I thought that moving to Paris to study abroad for five months would be like fall of my freshman year: Sometimes you hear horror stories, but for the most part, people are great. I had already met my roommate, I arrived without losing any baggage, and my adorable apartment was in a building above a café. What more could a girl want?
I was ready to polish my speaking skills, conquer the big city, and learn something.
I returned home from France with more wisdom and appreciation of home. I no longer consider consumer culture a bad thing—in fact, it’s kind of nice that if I need to go to a grocery store on a Sunday, there’s one open. I relish the thought of running outside without getting funny looks. I love that I can talk to my friends and family before evening.
That being said, I miss things about Paris, too. I miss the baguettes and the café downstairs. I miss the shopping and the bustle of the big city. I miss thinking in French and surprising the natives with how well I could express myself.
I learned a lot in those five months of my study abroad education, that’s for sure. Here are some tips that will help you fit in as you become more like a native and less like a tourist.
• Be aware of what you wear. Some countries are more conservative than the U.S., and certain types of dress can provoke unwanted attention.
• Bring your own peanut butter. Just as you learn the language of the country you visit, you’ll learn the food, too. It may be difficult to find familiar foods from home.
• Be aware of your voice. Normal noise levels vary from country to country, as do accents and the speed with which one speaks. Adjust your decibel level to match, and embrace the accent of wherever you are—it makes you much easier to understand.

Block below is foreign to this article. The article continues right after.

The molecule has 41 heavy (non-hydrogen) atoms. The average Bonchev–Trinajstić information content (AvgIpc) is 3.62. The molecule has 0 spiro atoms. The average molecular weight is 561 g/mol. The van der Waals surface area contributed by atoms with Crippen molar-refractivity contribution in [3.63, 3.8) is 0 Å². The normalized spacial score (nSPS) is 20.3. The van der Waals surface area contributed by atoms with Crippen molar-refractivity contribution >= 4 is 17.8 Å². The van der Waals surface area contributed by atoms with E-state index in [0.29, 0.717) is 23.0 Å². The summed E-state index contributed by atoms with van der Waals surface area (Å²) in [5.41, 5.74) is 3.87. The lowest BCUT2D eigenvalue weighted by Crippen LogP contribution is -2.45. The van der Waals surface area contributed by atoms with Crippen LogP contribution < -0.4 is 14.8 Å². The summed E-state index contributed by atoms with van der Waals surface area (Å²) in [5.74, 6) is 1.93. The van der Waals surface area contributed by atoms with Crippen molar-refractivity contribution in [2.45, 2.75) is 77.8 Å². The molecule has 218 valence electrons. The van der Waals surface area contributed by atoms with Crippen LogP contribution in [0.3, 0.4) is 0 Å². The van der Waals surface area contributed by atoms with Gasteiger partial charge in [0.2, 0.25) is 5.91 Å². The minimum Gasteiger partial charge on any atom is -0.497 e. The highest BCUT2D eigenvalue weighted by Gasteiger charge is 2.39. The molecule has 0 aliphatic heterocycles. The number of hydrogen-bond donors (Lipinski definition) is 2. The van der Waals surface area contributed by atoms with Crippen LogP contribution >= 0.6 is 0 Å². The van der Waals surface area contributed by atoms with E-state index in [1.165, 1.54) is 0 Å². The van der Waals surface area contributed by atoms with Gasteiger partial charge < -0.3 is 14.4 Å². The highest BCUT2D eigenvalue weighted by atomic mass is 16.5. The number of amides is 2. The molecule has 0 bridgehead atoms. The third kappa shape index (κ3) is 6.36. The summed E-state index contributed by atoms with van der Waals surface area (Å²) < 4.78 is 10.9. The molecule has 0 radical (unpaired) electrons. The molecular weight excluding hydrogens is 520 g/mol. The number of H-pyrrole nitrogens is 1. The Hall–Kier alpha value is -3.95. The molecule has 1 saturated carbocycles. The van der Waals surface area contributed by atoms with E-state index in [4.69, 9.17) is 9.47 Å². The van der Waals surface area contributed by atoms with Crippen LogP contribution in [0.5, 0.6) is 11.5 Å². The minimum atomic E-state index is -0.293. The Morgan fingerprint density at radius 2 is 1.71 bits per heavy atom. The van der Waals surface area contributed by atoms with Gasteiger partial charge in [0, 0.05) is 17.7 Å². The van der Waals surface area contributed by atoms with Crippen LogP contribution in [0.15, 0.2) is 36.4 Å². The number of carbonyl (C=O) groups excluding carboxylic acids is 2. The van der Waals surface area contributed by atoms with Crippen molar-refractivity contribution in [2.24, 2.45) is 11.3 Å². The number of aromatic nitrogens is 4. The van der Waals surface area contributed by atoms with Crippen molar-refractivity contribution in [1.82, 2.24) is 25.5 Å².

• Be open to the history of your surroundings. If there’s a class offered in local history, take it!
• Get out and travel. It’s easier to explore otherwise out-of-the-way places when you’re on the same continent.
No matter where you study abroad, take advantage of what is offered. Teach your teachers, learn from cab drivers, have discussions in coffee shops with locals, make friends with the waiter at your favorite restaurant. They will all be able to enrich your education experience.
Don’t be afraid to live your study abroad education outside your comfort zone—you’d be surprised at how big it can grow!
How to travel when you're abroad:
Trains, planes and automobiles
Check into the laws and parking protocols of different countries if you want to rent a car. It’s easy to travel Europe by train. Consider getting a rail pass, such as the Eurail (for Europe), if you plan on traveling a lot.
A place to rest your head
If you have other friends studying abroad in different places, talk about spending a weekend at their place. Be prepared to return the favor. Hostels are another good option for a traveler on a budget.
Although you’ll have to bring your passport, also get yourself an International Student ID Card (ISIC). It’s recognized everywhere and gets you discounts for some museums and travel.
Bonjour, hola, bonjourno…
It may seem difficult to learn a new language for every place you visit. But you’ll impress if you ask for a table for two in the native language—or just know how to say hello, thank you and goodbye.
Learn from the locals
Your guidebooks will steer you right in most cases, but some of the coolest things are not in print.
Places not to miss
Munich, Germany: Mike’s Bike Tour
The tour is led by native English speakers and takes you on a hilarious and historical ride through the city, with a stop at a beer garden in the middle of the English Gardens.
Bay of Naples, Italy: The Island of Capri and the City of Pompeii
This island in the Bay of Naples hosts gorgeous waters, the Blue Grotto, and a one-person chairlift up to the top of the highest peak. The ruins of Pompeii are open to visitors, and hiking up to the top of Vesuvius to peer in the crater is a one-of-a-kind experience.
Paris, France: The Latin Quarter
Of course, when in Paris, you have to go up the Eiffel Tower. But don’t forget the Latin Quarter. The tiny winding streets between St. Michel and Notre Dame host a myriad of great, inexpensive restaurants and shops, and getting lost in this traditionally student area is a lot of fun.
Dublin, Ireland: Temple Bar
This area in Dublin is known for its lively nightlife, but the pubs open up early in the morning to serve traditional Irish breakfasts as well.
London, England: The Tower of London
One of the more popular tourist stops in England, the Tower deserves its fame. A sprawling expanse of buildings and grounds, with museums dedicated to the Tower itself as well as to the history of arms, give visitors plenty to do.